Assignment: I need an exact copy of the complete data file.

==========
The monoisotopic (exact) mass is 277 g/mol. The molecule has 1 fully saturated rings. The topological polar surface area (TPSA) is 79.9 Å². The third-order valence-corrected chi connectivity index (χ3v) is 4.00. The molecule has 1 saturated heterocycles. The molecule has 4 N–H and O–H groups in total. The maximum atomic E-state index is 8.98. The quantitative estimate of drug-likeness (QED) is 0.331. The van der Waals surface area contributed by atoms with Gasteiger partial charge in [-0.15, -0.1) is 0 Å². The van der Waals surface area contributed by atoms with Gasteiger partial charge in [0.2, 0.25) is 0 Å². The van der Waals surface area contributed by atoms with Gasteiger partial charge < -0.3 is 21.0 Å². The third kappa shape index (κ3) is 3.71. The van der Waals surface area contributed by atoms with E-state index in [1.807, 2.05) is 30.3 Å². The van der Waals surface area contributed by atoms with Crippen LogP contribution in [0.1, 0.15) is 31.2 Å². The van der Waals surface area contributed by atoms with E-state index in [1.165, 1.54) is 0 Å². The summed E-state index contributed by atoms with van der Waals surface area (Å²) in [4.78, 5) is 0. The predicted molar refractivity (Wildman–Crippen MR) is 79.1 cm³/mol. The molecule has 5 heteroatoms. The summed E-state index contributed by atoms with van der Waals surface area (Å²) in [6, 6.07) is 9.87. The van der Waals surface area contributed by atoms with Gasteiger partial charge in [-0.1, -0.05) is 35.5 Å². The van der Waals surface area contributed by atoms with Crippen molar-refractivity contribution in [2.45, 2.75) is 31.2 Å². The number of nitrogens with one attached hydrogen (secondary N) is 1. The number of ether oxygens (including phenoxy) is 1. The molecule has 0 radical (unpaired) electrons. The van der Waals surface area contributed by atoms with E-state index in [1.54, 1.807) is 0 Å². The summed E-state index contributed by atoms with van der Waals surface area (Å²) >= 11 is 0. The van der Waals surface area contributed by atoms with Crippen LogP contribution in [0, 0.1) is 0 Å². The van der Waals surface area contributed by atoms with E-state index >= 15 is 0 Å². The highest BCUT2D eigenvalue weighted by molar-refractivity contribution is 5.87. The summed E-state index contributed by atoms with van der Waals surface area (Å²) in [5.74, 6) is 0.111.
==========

The monoisotopic (exact) mass is 277 g/mol. The molecule has 1 fully saturated rings. The topological polar surface area (TPSA) is 79.9 Å². The third-order valence-corrected chi connectivity index (χ3v) is 4.00. The molecule has 1 saturated heterocycles. The molecule has 4 N–H and O–H groups in total. The maximum atomic E-state index is 8.98. The quantitative estimate of drug-likeness (QED) is 0.331. The van der Waals surface area contributed by atoms with Gasteiger partial charge in [-0.15, -0.1) is 0 Å². The van der Waals surface area contributed by atoms with Gasteiger partial charge in [0.2, 0.25) is 0 Å². The van der Waals surface area contributed by atoms with Gasteiger partial charge < -0.3 is 21.0 Å². The third kappa shape index (κ3) is 3.71. The van der Waals surface area contributed by atoms with E-state index in [1.807, 2.05) is 30.3 Å². The van der Waals surface area contributed by atoms with Crippen LogP contribution in [0.1, 0.15) is 31.2 Å². The van der Waals surface area contributed by atoms with E-state index in [1.165, 1.54) is 0 Å². The summed E-state index contributed by atoms with van der Waals surface area (Å²) in [4.78, 5) is 0. The predicted molar refractivity (Wildman–Crippen MR) is 79.1 cm³/mol. The molecule has 5 heteroatoms. The summed E-state index contributed by atoms with van der Waals surface area (Å²) in [6, 6.07) is 9.87. The van der Waals surface area contributed by atoms with Gasteiger partial charge in [-0.1, -0.05) is 35.5 Å². The van der Waals surface area contributed by atoms with Crippen molar-refractivity contribution in [2.45, 2.75) is 31.2 Å². The number of nitrogens with one attached hydrogen (secondary N) is 1. The number of ether oxygens (including phenoxy) is 1. The molecule has 0 radical (unpaired) electrons. The van der Waals surface area contributed by atoms with E-state index in [1.54, 1.807) is 0 Å². The summed E-state index contributed by atoms with van der Waals surface area (Å²) >= 11 is 0. The van der Waals surface area contributed by atoms with Crippen LogP contribution in [0, 0.1) is 0 Å². The van der Waals surface area contributed by atoms with E-state index >= 15 is 0 Å². The highest BCUT2D eigenvalue weighted by molar-refractivity contribution is 5.87. The summed E-state index contributed by atoms with van der Waals surface area (Å²) in [5.74, 6) is 0.111.